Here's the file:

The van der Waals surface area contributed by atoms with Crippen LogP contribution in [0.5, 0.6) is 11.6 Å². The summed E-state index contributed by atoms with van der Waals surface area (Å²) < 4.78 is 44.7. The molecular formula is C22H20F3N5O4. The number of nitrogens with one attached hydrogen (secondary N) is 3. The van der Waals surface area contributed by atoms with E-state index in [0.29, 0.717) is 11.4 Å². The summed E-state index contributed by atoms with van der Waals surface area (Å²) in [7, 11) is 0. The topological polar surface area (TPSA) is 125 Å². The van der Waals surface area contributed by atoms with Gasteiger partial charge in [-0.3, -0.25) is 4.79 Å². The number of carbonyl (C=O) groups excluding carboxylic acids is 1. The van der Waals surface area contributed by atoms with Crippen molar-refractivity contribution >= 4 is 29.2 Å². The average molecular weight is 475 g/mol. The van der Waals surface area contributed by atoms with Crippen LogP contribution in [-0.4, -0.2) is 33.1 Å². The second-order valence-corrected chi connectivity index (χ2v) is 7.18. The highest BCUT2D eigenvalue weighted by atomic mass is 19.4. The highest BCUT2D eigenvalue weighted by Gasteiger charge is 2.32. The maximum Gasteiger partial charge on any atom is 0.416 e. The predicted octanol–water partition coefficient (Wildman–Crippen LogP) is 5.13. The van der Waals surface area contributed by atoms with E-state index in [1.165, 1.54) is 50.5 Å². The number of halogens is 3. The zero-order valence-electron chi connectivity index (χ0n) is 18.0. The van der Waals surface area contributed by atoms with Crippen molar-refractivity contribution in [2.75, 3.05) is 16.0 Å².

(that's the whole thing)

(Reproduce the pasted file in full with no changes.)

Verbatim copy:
The van der Waals surface area contributed by atoms with Crippen LogP contribution in [0.5, 0.6) is 11.6 Å². The summed E-state index contributed by atoms with van der Waals surface area (Å²) < 4.78 is 44.7. The molecular formula is C22H20F3N5O4. The number of nitrogens with one attached hydrogen (secondary N) is 3. The van der Waals surface area contributed by atoms with E-state index in [0.29, 0.717) is 11.4 Å². The summed E-state index contributed by atoms with van der Waals surface area (Å²) in [7, 11) is 0. The topological polar surface area (TPSA) is 125 Å². The van der Waals surface area contributed by atoms with Gasteiger partial charge in [-0.3, -0.25) is 4.79 Å². The number of carbonyl (C=O) groups excluding carboxylic acids is 1. The van der Waals surface area contributed by atoms with Crippen molar-refractivity contribution >= 4 is 29.2 Å². The average molecular weight is 475 g/mol. The van der Waals surface area contributed by atoms with Crippen LogP contribution in [-0.4, -0.2) is 33.1 Å². The second-order valence-corrected chi connectivity index (χ2v) is 7.18. The highest BCUT2D eigenvalue weighted by atomic mass is 19.4. The highest BCUT2D eigenvalue weighted by Gasteiger charge is 2.32. The maximum Gasteiger partial charge on any atom is 0.416 e. The predicted octanol–water partition coefficient (Wildman–Crippen LogP) is 5.13. The van der Waals surface area contributed by atoms with E-state index in [1.165, 1.54) is 50.5 Å². The number of halogens is 3. The zero-order valence-electron chi connectivity index (χ0n) is 18.0. The van der Waals surface area contributed by atoms with Crippen molar-refractivity contribution in [2.75, 3.05) is 16.0 Å².